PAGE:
The tau protein plays a fundamental role in the cytoarchitecture of the brain and in axonal transport;however, its function and regulation can be disrupted as it becomes hyperphosphorylated and aggregated in a family of neurodegenerative diseases termed tauopathies. Tau mutation is causative for the tauopathy frontotemporal dementia and parkinsonism linked to chromosome 17 (FTDP-17t) while tau polymorphisms are associated with an increased risk of other parkinsonisms including progressive supranuclear palsy (PSP), corticobasal degeneration (CBD) and Parkinson disease (PD). Interestingly, PD is not primarily classified as a tauopathy, although a significant subset of cases also develop aggregated, hyperphosphorylated tau pathology. The gene that encodes the tau protein has been repeated identified as a risk locus in genome wide-association studies for PD. Furthermore, the co-PI of this proposal and others have shown that the PD-linked protein alpha-synuclein and tau can interact to exacerbate PD-relevant pathologies. More recently, pathological studies of individuals carrying PD-linked mutations in the LRRK2 gene have shown tau pathology in a subset of mutation carriers. Additionally, transgenic mice expressing LRRK2 with PD-relevant mutations present with abnormally phosphorylated tau. Despite these lines of evidence, the link between PD and tau, specifically through the action of LRRK2, has been largely deemed circumstantial as even the role of LRRK2 in normal biology has been unclear. Our preliminary data suggests that LRRK2 plays a regulatory role in tau biology and that this role may have implications in neurodegenerative diseases. In the current proposal, we will directly assess using several complementary methods including in vitro, cell culture, and transgenic mouse studies if LRRK2 and tau interact in normal and disease biology, providing important insights for the development of novel therapeutic approaches.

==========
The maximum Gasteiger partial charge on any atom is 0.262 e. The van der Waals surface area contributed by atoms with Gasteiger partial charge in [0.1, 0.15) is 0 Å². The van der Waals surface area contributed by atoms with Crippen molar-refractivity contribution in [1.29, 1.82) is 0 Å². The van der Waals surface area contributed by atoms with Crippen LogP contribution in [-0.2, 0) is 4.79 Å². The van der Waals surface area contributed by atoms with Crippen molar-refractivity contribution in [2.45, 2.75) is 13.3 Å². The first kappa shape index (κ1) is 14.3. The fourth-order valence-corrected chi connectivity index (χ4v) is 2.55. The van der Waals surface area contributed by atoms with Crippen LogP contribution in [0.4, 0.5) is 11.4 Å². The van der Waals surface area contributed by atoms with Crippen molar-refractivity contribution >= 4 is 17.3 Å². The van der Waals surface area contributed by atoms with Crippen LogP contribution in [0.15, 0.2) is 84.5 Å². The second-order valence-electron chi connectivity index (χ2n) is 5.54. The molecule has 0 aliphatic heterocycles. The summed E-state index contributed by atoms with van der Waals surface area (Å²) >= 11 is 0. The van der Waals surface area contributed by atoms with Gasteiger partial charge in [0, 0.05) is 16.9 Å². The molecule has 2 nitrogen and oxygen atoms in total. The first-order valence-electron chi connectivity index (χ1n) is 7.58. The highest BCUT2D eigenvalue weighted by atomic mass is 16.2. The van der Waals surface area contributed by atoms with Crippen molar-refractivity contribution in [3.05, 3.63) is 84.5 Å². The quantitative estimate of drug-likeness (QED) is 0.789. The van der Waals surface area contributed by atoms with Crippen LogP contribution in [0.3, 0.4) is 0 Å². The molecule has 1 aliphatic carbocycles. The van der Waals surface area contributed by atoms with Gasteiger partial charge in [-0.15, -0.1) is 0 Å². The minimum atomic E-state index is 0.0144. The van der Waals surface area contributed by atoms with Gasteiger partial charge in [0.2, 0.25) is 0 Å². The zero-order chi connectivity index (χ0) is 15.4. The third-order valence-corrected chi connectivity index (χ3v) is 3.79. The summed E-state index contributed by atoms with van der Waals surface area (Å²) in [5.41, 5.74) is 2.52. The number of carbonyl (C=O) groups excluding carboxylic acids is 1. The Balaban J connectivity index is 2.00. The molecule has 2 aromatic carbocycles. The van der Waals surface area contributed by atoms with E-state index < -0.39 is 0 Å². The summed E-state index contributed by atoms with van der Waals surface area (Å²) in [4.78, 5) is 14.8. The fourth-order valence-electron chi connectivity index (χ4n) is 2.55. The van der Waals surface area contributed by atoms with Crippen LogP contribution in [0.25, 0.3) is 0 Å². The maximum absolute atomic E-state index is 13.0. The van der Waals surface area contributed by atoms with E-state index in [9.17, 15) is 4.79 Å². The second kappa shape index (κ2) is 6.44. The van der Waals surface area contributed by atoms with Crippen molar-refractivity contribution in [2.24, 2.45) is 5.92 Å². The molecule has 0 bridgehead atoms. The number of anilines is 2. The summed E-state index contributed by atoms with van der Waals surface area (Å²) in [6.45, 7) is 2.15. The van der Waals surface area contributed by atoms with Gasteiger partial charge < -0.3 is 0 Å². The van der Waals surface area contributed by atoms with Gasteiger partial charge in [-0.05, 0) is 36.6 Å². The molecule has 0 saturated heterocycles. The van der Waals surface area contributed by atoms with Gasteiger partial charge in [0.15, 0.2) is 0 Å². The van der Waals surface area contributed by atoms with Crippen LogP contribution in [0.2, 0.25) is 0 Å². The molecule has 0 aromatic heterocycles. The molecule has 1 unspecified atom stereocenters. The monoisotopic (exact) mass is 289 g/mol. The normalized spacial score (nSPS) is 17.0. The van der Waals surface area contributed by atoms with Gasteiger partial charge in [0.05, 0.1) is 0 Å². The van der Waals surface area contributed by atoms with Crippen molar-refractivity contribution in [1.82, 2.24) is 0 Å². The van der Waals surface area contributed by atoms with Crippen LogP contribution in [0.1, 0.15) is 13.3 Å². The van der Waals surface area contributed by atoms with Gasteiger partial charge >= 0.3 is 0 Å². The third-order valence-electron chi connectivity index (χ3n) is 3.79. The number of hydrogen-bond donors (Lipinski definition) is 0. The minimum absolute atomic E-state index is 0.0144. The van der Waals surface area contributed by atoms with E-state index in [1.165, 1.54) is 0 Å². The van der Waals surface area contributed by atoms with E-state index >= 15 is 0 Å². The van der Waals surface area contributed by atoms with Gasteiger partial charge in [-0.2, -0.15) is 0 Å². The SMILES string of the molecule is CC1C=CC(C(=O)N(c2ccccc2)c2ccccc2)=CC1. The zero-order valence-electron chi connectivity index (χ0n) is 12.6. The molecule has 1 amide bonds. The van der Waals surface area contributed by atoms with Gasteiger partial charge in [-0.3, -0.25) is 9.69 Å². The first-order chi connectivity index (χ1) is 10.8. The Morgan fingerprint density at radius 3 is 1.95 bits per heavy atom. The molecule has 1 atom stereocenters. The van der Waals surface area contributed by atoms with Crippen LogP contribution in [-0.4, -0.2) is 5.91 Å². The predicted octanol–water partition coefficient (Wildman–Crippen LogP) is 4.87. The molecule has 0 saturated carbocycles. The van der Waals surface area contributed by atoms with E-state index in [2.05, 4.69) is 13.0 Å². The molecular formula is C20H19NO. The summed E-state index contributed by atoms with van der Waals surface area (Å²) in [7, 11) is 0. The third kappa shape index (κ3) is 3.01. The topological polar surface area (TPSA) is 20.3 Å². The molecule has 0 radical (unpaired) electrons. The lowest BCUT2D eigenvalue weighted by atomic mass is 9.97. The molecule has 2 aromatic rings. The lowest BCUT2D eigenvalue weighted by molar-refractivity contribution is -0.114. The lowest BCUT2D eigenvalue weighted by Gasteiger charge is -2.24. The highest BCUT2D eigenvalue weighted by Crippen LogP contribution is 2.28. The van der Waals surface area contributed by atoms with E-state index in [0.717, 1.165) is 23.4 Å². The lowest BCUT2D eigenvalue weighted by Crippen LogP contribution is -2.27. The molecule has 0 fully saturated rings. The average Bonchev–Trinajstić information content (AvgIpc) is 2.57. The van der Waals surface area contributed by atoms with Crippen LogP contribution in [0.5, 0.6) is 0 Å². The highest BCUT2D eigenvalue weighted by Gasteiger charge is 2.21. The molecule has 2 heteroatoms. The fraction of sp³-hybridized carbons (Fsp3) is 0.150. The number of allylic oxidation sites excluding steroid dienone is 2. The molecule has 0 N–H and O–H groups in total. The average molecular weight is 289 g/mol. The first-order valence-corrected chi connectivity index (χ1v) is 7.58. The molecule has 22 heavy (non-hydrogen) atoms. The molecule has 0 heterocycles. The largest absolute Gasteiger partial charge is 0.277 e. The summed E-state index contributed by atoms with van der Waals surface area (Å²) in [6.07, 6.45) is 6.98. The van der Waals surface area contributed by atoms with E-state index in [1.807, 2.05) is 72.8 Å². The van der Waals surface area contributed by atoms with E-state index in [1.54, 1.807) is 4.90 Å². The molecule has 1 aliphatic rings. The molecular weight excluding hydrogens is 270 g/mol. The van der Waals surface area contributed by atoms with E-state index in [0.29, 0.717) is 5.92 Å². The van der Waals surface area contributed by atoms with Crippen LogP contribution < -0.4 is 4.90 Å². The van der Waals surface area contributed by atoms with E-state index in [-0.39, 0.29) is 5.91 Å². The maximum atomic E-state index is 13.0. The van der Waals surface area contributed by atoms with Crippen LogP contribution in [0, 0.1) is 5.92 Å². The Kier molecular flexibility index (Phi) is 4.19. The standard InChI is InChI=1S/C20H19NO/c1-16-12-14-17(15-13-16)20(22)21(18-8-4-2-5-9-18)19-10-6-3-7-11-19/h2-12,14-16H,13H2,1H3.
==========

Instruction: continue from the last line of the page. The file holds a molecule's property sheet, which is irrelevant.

Public Health Relevance

Tau protein plays a critical role in both the normal brain and neurodegenerative diseases, most of which occur in the absence of tau mutation. Based on our preliminary data and a growing base of publications, this proposal will determine if the Parkinson's disease-linked protein LRRK2 and tau can interact and how this contributes to normal and disease biology. Understanding the relationship between these disease-relevant proteins could eventually identify targets for therapeutic intervention.

Agency
National Institute of Health (NIH)
Institute
National Institute of Neurological Disorders and Stroke (NINDS)
Type
Research Project (R01)
Project #
1R01NS082672-01A1
Application #
8596972
Study Section
Cellular and Molecular Biology of Neurodegeneration Study Section (CMND)
Program Officer
Sieber, Beth-Anne
Project Start
2013-07-01
Project End
2018-06-30
Budget Start
2013-07-01
Budget End
2014-06-30
Support Year
1
Fiscal Year
2013
Total Cost
$320,119
Indirect Cost
$101,369
Name
University of Florida
Department
Neurosciences
Type
Schools of Medicine
DUNS #
969663814
City
Gainesville
State
FL
Country
United States
Zip Code
32611
Sacino, Amanda N; Brooks, Mieu; Thomas, Michael A et al. (2014) Amyloidogenic ?-synuclein seeds do not invariably induce rapid, widespread pathology in mice. Acta Neuropathol 127:645-65
Bailey, Rachel M; Covy, Jason P; Melrose, Heather L et al. (2013) LRRK2 phosphorylates novel tau epitopes and promotes tauopathy. Acta Neuropathol 126:809-27